Porsche 928

Porsche 928 1970s German classic sports car

The Porsche 928 was the first front-engined car the German firm produced. Up to that point, the motors had been rear-mounted ... with the exception of the 924, which was as much Audi as it was Porsche. The 928 was marketed as a supercar. Indeed, Porsche were banking on it being the new 911. That was not to be. 911 fans stuck stoicly to what what they had loved and cherished for years. Porsche took the hint - and started to target the 928 squarely at the GT market.

That landmark front-mounted engine was a brand-new 4.5-litre V8. Smooth and tractable, as it was - in some drivers' eyes, it would always have a flaw. It was not as fast as the 911! In its first iteration, the 928 pulled a top speed of 143mph. And that figure would climb over time to 171. Certainly, not to be sniffed at ... but not enough to keep it alongside the 911. Transmission was a 4-speed, rear-mounted manual - or, more often, a 5-speed Mercedes automatic. Output was 240bhp. The 928S would up that to 300.

Styling-wise, the 928 was on solid ground. Its profile, in particular, was as pure as a coupé gets. The interior, too, was more than impressive. Its most striking feature was the fascia - which 'echoed' the steering-wheel, in front of it. In every respect, it was a cosseting cockpit. The 928's ride and handling, too, were never less than reassuring. Over time, there would be S4, GT and GTS versions of the 928 - all ushering in incremental improvements. The 928, then, was a substantial addition to Porsche's roster ... even it was never quite in the same league as the legendary 911!

BSA A10 Golden Flash

BSA A10 Golden Flash 1950s British classic motorcycle

The BSA A10 Golden Flash first appeared in 1950. In terms of engine layout, it was a classic British parallel twin. BSA were based in Birmingham - at their Small Heath factory. 1971 saw the legendary motorcycle marque hit the buffers, financially. They were bailed out by the Norton Villiers Triumph conglomerate. But, BSA's best days were behind it. Indeed, the last bikes off the production line wore the Triumph logo.

The A10 was nothing if not practical. British-built bikes were known to suffer the odd oil leak, back in the day. Not so, the A10! Economical and efficient, it was eminently reliable. Its 35bhp engine delivered user-friendly power. The A10's top speed was just a tad shy of the 'ton'. On the handling side, the '54 model sported a shiny new swing-arm. That was a big improvement on its 'plunger' predecessor.

Design-wise, the Golden Flash was a good-looking bike. Its BSA motor was a metallurgical masterpiece. The down-pipes splayed around an intricate semi-frame. In both engineering and styling, then, the BSA A10 displayed the best of British solidity. 'Flash' by name ... but not by nature!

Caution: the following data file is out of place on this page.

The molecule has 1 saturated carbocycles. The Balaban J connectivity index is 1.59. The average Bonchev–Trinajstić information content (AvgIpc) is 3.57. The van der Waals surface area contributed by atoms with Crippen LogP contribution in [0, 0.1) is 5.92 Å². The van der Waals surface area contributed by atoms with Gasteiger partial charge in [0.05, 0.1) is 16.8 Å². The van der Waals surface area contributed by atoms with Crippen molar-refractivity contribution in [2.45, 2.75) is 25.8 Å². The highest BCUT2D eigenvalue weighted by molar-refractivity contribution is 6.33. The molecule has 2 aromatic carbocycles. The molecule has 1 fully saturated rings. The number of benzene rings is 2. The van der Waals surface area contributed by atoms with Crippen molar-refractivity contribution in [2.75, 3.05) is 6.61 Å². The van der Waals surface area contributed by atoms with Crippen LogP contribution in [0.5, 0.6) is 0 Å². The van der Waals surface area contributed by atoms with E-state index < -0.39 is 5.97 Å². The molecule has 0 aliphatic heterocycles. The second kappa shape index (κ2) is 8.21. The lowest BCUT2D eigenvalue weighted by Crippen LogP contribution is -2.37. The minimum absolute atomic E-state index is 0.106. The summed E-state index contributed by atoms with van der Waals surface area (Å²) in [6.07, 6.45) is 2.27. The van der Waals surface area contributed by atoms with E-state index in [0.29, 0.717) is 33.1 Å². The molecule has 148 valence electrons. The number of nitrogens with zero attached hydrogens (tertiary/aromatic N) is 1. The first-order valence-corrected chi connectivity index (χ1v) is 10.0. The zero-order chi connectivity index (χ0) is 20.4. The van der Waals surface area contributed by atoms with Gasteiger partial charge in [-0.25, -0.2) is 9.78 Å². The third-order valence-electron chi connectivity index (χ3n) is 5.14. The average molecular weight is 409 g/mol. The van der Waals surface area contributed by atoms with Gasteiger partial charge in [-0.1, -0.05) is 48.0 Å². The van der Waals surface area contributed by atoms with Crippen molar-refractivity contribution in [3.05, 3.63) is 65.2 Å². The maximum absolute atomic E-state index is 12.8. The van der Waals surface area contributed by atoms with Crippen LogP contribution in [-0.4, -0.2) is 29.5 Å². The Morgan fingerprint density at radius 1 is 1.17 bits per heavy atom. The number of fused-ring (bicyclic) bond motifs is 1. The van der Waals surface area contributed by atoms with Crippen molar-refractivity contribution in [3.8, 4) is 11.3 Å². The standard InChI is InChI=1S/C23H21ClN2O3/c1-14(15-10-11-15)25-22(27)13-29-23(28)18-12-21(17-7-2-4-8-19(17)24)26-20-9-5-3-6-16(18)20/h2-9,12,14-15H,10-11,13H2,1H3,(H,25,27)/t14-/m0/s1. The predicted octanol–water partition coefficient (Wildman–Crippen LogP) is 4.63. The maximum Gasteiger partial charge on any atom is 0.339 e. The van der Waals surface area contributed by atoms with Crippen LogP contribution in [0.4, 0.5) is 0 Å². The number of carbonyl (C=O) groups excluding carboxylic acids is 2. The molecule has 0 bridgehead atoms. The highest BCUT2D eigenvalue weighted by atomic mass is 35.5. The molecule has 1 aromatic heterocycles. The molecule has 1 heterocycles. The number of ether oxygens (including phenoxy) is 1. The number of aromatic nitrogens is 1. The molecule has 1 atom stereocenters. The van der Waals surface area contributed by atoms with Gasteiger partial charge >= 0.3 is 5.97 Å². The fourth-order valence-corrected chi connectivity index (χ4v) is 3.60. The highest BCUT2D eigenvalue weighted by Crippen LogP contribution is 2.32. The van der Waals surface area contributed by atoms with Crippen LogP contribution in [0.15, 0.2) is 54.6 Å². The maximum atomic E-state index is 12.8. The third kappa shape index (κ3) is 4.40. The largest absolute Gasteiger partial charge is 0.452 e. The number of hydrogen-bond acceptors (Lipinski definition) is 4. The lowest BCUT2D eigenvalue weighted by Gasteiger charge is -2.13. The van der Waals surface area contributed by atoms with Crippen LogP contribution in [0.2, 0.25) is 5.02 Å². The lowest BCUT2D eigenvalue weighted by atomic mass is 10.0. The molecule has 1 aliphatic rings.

Lancia Fulvia

Lancia Fulvia 1970s Italian classic car

The Lancia Fulvia 1.6 HF is an Italian legend. An 'homologation special', a mere 1,180 were built - enough to qualify the car to compete in international rallying. It went on to win two world championships. In standard form, the Fulvia was impressive. But the 1.6 HF model took it to another level. Revered as a roadster, it sported many of the features of a competition car.

The HF was powered by a narrow-angle V4 engine. It produced 115bhp ... though there were a few factory-tuned units that upped that figure to 132. The less potent motors still provided a top speed of 115mph. Fuel was supplied by twin Weber 42 carburettors. Power peaked at 6,200rpm. Transmission was by way of a 5-speed gearbox. It used the 4-speed 'box - to which was added a 'piggy-back' set of cogs. With that novel set-up hooked up to the front wheels, the HF handled sweetly enough. Braking was via Dunlop discs. Interestingly, Lancia judged that a servo was surplus to requirements.

The Fulvia's bodywork was designed to cleave cleanly through air ... be it in a baking-hot desert, or freezing forest! A clear pointer to the car's rallying roots could be found in its large 7″ headlamps. As far as the wheels went, neatly flared arches topped off a set of suitably wide tyres. The rubber was mounted on deep-rimmed Campagnolo alloys. A touch of negative camber at the front - and a slightly raised rear - were hallmarks of a car for which road-holding was of the utmost importance. The HF's interior d├ęcor - or lack of it - signified that light weight was at a premium. At the front, high-backed bucket seats were designed with rigidity, rather than comfort in mind. Behind them was a padded bench ... something to sit on, and not much more! Standard Fulvias - and the 'luxury' 1600HF - gave more in the way of mollycoddling. Nevertheless, it is the relatively unadorned HF which is the most sought-after Fulvia of all. Seriously iconic, it is probably the most illustrious car Lancia built.